5. Wonderful post. One of my children was a bit more challenging as an infant- with some colic and a bit more grumpy than other babies, and it is not easy. Every smile is precious because you don't get many from them. Luckily he is a happy, well adjusted boy now but the early months were tough at times! Thanks for keeping it real with this post. Kate will help other mothers with her experiences.

  6. Having had a challenging baby too, those first five months can be brutal. We are horribly unsupportive of women in general, much less so when they are in the public spotlight. We expect a baby to be born and a mom to bounce right back within minutes, certainly not days. I thought the Jenny Packham was brilliant. It was so busy, it really camouflaged, detracted and brightened her during what is truly, one of the most awkward times in a woman's life... just post-natal.

  7. The first few months of a baby's life is tough on the parents. She hasn't complained but you could see in her eyes she was tired. Obviously "hands on" mothering, same as she was brought up...
    And expectations! The world's press scrambling for every photo and every newspaper, magazine etc, watching and writing about you.
    I think she has and is doing a great job. Prince William chose well.
    Linda C.

  8. Dear Jane,
    Thank you for your understanding blog. At times I have been appalled by critics who seem to have no understanding of caring full time for your child. It is hard work, but I am sure many more would wish to do it, if they could afford to.
    It seemed so very obvious, on her few engagements that Catherine had very little time to get ready. I felt so sorry for the criticism thrown at her.
    I am sure Catherine will feel well rewarded every time George smiles at her.

  9. Love reading your posts. I have a baby two months younger than George (albeit my 3rd) and I cannot imagine having to face crowds of people and have the pressure to look "just so" all the time. With the perks come a lot of pressure that I think many forget. So glad to have come across your blog!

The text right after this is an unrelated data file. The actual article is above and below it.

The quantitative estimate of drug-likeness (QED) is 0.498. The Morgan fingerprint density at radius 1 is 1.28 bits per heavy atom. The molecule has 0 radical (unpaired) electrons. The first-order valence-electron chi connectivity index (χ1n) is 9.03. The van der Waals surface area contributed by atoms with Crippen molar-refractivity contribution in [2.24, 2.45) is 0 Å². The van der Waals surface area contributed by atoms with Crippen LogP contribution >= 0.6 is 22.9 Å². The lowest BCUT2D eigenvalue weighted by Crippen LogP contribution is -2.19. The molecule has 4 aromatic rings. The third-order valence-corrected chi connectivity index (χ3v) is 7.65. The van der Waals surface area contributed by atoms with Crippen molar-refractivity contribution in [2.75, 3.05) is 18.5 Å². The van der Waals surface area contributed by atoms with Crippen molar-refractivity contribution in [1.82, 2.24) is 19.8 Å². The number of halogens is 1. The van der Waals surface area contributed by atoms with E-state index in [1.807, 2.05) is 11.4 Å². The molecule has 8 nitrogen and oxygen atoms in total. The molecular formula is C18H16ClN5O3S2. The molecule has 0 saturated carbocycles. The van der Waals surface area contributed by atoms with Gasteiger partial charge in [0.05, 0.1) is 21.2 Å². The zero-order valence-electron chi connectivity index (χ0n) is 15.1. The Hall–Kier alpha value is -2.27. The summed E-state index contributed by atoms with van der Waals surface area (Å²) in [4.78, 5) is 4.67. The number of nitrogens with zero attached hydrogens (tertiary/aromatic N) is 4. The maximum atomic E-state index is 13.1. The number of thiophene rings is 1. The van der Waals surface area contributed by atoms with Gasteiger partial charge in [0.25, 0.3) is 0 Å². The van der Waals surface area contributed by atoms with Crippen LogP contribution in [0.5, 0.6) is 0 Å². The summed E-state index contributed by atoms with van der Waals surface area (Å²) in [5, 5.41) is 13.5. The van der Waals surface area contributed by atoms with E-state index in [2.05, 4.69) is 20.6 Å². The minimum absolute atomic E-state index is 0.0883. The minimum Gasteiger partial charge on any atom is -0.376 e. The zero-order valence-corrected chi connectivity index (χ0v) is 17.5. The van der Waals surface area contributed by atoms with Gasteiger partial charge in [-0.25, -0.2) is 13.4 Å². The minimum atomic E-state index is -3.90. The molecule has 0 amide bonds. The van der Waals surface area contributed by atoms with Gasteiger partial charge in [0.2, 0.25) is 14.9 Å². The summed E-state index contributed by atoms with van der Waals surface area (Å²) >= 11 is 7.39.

10. I have known for months that George has been a handful. I am surprised nobody in the press has picked up on this.

  11. Hi, Firstly, I love your blog and I really like HRH, we all do, that's why we read your blog. However, I do think that as difficult a time HRH probably had with Prince George, she still had it easier than many women in the Western world. The reason - her wonderful supportive parents and siblings, not money or wealth. Whenever I feel envious of HRH it is her lovely parents I feel envious of, not her wonderful clothes and jewels. When I was eight months pregnant with my first child my mother unexpectedly died. I run my own company and work had to continue. No maternity leave for me. Husband was away a lot and it was very tough. Granted, I did not have media trying to take my photo all of the time, but it wasn't a nice time and to have just had a mother to have made me lunch or hold the baby for five minutes would have been the most fantastic thing. So, in summary, it probably wasn't the easiest of times for HRH, having a new baby rarely is. The media scrutiny must be hellish at times. However, she is in the most fortunate position of having a loving, supportive family base and a very private escape in Bucklebury when she needs it. Not all new mothers are that fortunate.

    1. I am absolutely willing to agree with that. She had a tough time, but she had her family to help her. It is not about her money or her title, it is about her family. She was lucky in her support system, and Kate would be the first to gush over that blessing, I am sure.

      I am so sorry about your mother. That sounds so very hard on more than one level. :(

    2. I completely agree while she must have had a hard time with George, her body issues, media, lack of apperances but lots of mothers go through the same. Such is life. While I do not want to hurt your feelings Jane but this post needs balancing. I think the prevoius commenter who disagreed with you maybe missing this balance. This is all about poor Kate who had 5tough months as I supposed lots of others had too. By the way how can we help her, what can we do? Nothing, we saw she made it. Should be happy about that.The 2nd will be easier.A.